An Kynsa - Music from Cornwall

A new forum dedicated to Kernewek - the Cornish language, Cornish culture and the history of the Duchy of Cornwall
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Cornishmusic
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Post by Cornishmusic » Mon May 07, 2007 8:46 am

As a Writer and Musician Bert Biscoe needs no introduction to anyone here in Cornwall.

"An Kynsa" is a collection of Berts material from the last thirty years.

Hear Tracks now at www.myspace.com/bertbiscoe

buy the cd here - http://cornishmusic.com/shop/view_produ ... rtcdtoth12

1.Come to the Show (poem)
2. London (With Metro Glyder)
3. Agatha Christie
4. Tristan and Isolde
5. Other Side of the World (With the Rage)
6. Marilyn Monroe (With The Brainiac Five)
7. Long October Nights
8. Mining Returns to The Heather (Poem)
9. Collecting (With The Rage)
10. So Good to be Young
11. Talking with Harold Boase
12. Do You Remember
13. Everybody Needs a Friend (With the Oven Ready Angels)
14. All Aboard
15. Get Thee to Greenham
16. I Know
17. Endless River (With The Brainiac Five)
18. Whatever it Takes





buy the cd here - http://cornishmusic.com/shop/view_produ ... rtcdtoth12


The older tracks have been painstakingly remastered and restored from vinyl and cassette sources by Magic Space studios in St Just - most of these tracks have been unavailable for many years, and cover a wide spectrum of material from solo acoustic tracks to full band recordings.

Berts sleevenotes make fascinating reading -
In 1976 Brainiac 5 was gigging hard. It played everywhere it could – from the Heatherbell at Carbis Bay to Polgooth Fair to Club International in Falmouth (run by the wonderful Mr Penny!) – indoors, outdoors, day and night. We rehearsed in Newlyn, in a basement halfway up Paul Hill – we worked hard to perfect a repertoire and a sound, and we gigged, recorded, promoted and wrote. From that time, via many bands and through three decades, friendships, connections, ideas and careers have evolved. The songs on this album span that time, and reflect change, constancy and, above all, a life in which music and words play a profound role.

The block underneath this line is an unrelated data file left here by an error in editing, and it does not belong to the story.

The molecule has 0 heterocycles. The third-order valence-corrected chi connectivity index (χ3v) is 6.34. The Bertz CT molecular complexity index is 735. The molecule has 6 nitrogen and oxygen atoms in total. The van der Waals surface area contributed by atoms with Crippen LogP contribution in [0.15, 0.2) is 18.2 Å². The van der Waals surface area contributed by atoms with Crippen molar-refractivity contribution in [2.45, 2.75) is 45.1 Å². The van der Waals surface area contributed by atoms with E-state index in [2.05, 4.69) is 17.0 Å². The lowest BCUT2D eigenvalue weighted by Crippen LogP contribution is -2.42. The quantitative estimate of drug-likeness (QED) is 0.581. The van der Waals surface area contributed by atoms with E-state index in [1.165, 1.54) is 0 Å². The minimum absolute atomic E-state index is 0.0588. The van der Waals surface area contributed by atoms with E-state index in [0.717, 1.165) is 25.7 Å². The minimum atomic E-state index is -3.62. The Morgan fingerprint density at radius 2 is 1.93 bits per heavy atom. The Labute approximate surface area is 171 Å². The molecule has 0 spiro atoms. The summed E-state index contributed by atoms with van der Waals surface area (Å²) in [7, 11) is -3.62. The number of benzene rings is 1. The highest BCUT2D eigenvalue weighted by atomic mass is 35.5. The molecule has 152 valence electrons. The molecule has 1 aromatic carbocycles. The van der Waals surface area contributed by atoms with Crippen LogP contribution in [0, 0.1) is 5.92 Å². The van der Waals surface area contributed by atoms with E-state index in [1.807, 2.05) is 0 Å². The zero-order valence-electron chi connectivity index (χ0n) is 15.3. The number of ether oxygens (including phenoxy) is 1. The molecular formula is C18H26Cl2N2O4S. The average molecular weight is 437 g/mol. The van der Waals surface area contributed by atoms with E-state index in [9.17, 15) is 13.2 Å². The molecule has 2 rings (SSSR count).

Bands have included Metro Glider (aka Lipservice), the Rage, Oven Ready Angels and the Boss Band. I have been inspired and influenced by all those with whom I have played, and I hope that all of them feel that our experiences together were good and creative. I have collaborated with a number of people, not least the Brainaics, which, with hindsight, was a genuine, dynamic partnership, and I have been supported by many people in my efforts to play. I owe a special debt of thanks to Sally Campbell (Oven Ready Angels, violin), who taught me the most important thing about songwriting – which is that, at the heart of any song (or any piece of creative work) is a sentiment. I also owe a creative debt to Pete Berryman (Boss Band, Touched by the Granite, guitarist), for whom music is the central matter of living. A man who transcends the everyday when he’s playing. I have continued to play and write and to (hopefully) improve, playing every day, pushing fingers and rain – that’s Pete’s inspiration – although he’d probably scoff at such a notion!

There are also managers (Stevie Lawrence – Metro Glider - in particular), and roadies – Russ (Brainiac 5) and Ron (Oven Ready Angels) in particular. In the 1970s most gigging musicians knew as much about putting new engines into old Transits as they did about Chuck Berry!

These songs were recorded at various times, in various circumstances. Martin and Sal Griffin and Dave King at Roche Recording Studios (RIP) captured many songs. We shared many good times.

My family have tolerated and supported my music – not least my wife and kids, and my parents – its no joke having a foot beating time through the ceiling for untrained fingers year after year. I still owe brother Henry something which helped me to meet my share of paying for Mushy Doubt by the Brainiacs – one day, Dear! Both my kids play guitar, and will do what they do – their music is my pleasure!

The songs:

These songs range across thirty years.

Come to the Show – written on honeymoon, walking the coastpath! The Royal Cornwall Show is such a Cornish celebration.